Book Series Cursor Mundi, vol. 18

Dreams, Medicine, and Literary Practice

Exploring the Western Literary Tradition Through Chaucer

Tanya S. Lenz

  • Pages: 212 p.
  • Size:156 x 234 mm
  • Illustrations:2 b/w
  • Language(s):English
  • Publication Year:2014

  • ISBN: 978-2-503-53481-7
  • Hardback
  • Available
  • ISBN: 978-2-503-56052-6
  • E-book
  • Available


"The originality of this book purports to lie in its consideration of the role of medicine in Chaucer’s oeuvre. The connection between dreams and medicine having been lost in our modern era of scientific materialism, contemporary scholarship has largely ignored Chaucer’s frequent references to medicine and accordingly ‘no previous work has specifically addressed the poetic intersection of medicine and dreams in Chaucer’ (...). It is a sophisticated, complex, and sensitive analysis and a spirited defence of both dreams and literature as a means of healing for ourselves and our communities. Lenz has read widely in the immense field of Chaucerian scholarship. She has found a fresh perspective to it and her contribution is a stimulating and valuable one that does credit to her subject’s genius." (Lola Sharon Davidson, in: Parergon, 32.1, 2015, p. 252-253)

"In tracing the relationship between dreams and medicine in Chaucer’s poems, this book draws welcome attention to a theme that has largely remained absent from the recent surge of medical interest among literary scholars." (Michael Leahy, in: Speculum 91, 2, April 2016, p. 518-520)

 “Lenz engages with relevant and current scholarship, particularly on dreams and dream theory in the Middle Ages” (Michael Leahy, in Speculum, April 2016, 91/2, p. 520)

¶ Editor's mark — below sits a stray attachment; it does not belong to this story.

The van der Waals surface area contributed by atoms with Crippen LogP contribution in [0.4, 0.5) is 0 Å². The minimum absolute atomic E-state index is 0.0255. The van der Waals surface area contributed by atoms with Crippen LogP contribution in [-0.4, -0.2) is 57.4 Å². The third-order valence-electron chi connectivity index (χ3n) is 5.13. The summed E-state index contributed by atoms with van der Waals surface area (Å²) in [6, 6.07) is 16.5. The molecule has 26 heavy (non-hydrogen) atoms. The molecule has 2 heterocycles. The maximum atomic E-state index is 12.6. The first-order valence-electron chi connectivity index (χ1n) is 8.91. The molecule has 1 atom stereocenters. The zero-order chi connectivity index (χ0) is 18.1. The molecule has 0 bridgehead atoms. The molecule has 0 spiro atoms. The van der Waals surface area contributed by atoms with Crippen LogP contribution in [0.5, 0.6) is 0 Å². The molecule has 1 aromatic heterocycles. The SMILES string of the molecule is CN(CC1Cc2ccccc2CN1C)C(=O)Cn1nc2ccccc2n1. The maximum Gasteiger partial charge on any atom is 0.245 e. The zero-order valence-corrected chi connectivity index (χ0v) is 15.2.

This groundbreaking volume explores the intersection of dreams, medicine, and literary practice in the poetry of Chaucer and influential literary works from antiquity through the late fourteenth century. An introductory exploration considers topics such as Asclepian dream healings of ancient Greece, Old English poetry, medieval mystics, and foundational works by Hippocrates, Aristotle, Galen, Avicenna, Macrobius, and others. Detailed analyses of a series of Chaucer’s poems follow. Frequently incorporating and commenting on antecedent works, these late medieval poems span various genres including the dream-vision, the romance-tragedy, and the comic tale. Dreams and medicine are woven into the fabric of these texts, the author contends, revealing distinct and often surprising insights. One such insight is the ‘double potential’ of literary practice, medicine, and dreams - that is, each is capable of facilitating healing and wholeness yet equally capable of causing harm and disease. Ultimately, this book shows that the joining together of medicine and dreams constitutes a vital dimension of these key works in Western literature - one that reveals a profound connection between literature and the fundamentally human experiences of disease, healing, and dreaming.




Introduction: Dreams and Medicine in Western Antiquity

and the Middle Ages

Chapter 1. Chaucer, Literary Asclepian:

Late Antique Dream Theory and the Book of the Duchess

Chapter 2. ‘God turne us every drem to goode!’

Dreams, Transformation, and Medicine in the House of Fame

Chapter 3. ‘The lyf so short, the craft so long to lerne’:

The Parliament of Fowls

Chapter 4. Literary Lechecraft:

Contagion and Cure in Troilus and Criseyde

Chapter 5. ‘Thy litel wit aslepe’:

The Prologue to the Legend of Good Women

Chapter 6. Ravishing the Dream: The Nun’s Priest’s Tale